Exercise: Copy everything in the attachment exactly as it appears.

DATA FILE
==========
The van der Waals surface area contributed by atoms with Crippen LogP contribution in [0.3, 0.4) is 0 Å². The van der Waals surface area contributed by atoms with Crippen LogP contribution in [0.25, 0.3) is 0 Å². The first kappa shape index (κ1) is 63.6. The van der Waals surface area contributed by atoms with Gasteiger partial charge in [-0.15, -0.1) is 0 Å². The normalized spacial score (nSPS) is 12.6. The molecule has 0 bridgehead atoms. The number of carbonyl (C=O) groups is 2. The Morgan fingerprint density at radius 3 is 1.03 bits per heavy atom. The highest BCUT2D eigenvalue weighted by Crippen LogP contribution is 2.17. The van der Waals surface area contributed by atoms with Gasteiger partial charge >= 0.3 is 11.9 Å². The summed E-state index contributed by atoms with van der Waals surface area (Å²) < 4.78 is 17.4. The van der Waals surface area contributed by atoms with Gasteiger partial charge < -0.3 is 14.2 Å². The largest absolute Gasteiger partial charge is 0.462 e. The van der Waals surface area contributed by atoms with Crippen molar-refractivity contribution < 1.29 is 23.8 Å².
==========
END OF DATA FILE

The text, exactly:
The van der Waals surface area contributed by atoms with Crippen LogP contribution in [0.3, 0.4) is 0 Å². The van der Waals surface area contributed by atoms with Crippen LogP contribution in [0.25, 0.3) is 0 Å². The first kappa shape index (κ1) is 63.6. The van der Waals surface area contributed by atoms with Gasteiger partial charge in [-0.15, -0.1) is 0 Å². The normalized spacial score (nSPS) is 12.6. The molecule has 0 bridgehead atoms. The number of carbonyl (C=O) groups is 2. The Morgan fingerprint density at radius 3 is 1.03 bits per heavy atom. The highest BCUT2D eigenvalue weighted by Crippen LogP contribution is 2.17. The van der Waals surface area contributed by atoms with Gasteiger partial charge >= 0.3 is 11.9 Å². The summed E-state index contributed by atoms with van der Waals surface area (Å²) < 4.78 is 17.4. The van der Waals surface area contributed by atoms with Gasteiger partial charge < -0.3 is 14.2 Å². The largest absolute Gasteiger partial charge is 0.462 e. The van der Waals surface area contributed by atoms with Crippen molar-refractivity contribution < 1.29 is 23.8 Å².